Do you still remember the shootout between AMD's Duron and Intel's Celeron at 1.3 GHz? In virtually every benchmark, the Celeron was lagging behind considerably. Today, Intel wants to rectify this circumstance with their latest budget processor: The Celeron at 1.7 GHz.
As you may have noticed, Intel skipped some clock speeds - the fastest Celeron up till now was running at 1.3 GHz. The reason for the sudden surge in clock speed is that there's been a transition to the new core, which isn't actually that new anymore, and also to socket mPGA478. Intel's move simply consists of turning the "old" Pentium 4 based on the Willamette core (0.18 µm) into a "new" Celeron. The L2 cache, however, was trimmed by 50%, so that it is now only 128 kB.
And voilà - we get an attractive low-cost processor that runs at excellent clock speeds. And it also merges two market sectors so that only one platform is used, namely Socket 478. The result is that OEMs and system integrators get to choose from a vast variety of chipsets that support all kinds of memory.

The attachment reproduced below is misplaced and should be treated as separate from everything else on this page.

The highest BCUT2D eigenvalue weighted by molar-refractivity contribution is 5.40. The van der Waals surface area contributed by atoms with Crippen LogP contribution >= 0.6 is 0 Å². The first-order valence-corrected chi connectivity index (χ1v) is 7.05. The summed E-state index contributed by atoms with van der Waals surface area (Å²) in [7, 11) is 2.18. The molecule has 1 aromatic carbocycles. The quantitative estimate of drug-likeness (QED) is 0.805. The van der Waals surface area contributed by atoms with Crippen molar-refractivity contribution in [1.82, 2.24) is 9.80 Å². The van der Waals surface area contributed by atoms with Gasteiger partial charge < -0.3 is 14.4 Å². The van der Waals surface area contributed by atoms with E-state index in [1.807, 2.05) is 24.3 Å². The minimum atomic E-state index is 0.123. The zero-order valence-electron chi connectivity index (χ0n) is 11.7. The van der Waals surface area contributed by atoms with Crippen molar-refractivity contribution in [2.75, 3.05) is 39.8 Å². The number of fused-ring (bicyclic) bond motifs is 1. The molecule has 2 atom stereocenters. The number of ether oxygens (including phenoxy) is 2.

Furthermore, Intel will release new chipsets next week - one of them comes with integrated graphics once, which can be teamed perfectly with the new Celeron. But now let's take a look at the newbie!
- Intel Celeron Willamette: Hunting Down AMD's Duron?
- The Core: P4 Willamette
- Architecture Diagram Of The Celeron Willamette
- The Main Competitor: AMD Duron
- Test Setup
- Benchmark Results
- DirectX 8 Games: 3D Mark 2001
- SiSoft Sandra 2002 Benchmarks: CPU And Multimedia
- CPU And Multimedia Performance: PC Mark 2002
- Office/Internet Performance: Sysmark 2002
- 3D Rendering Performance: SPECviewperf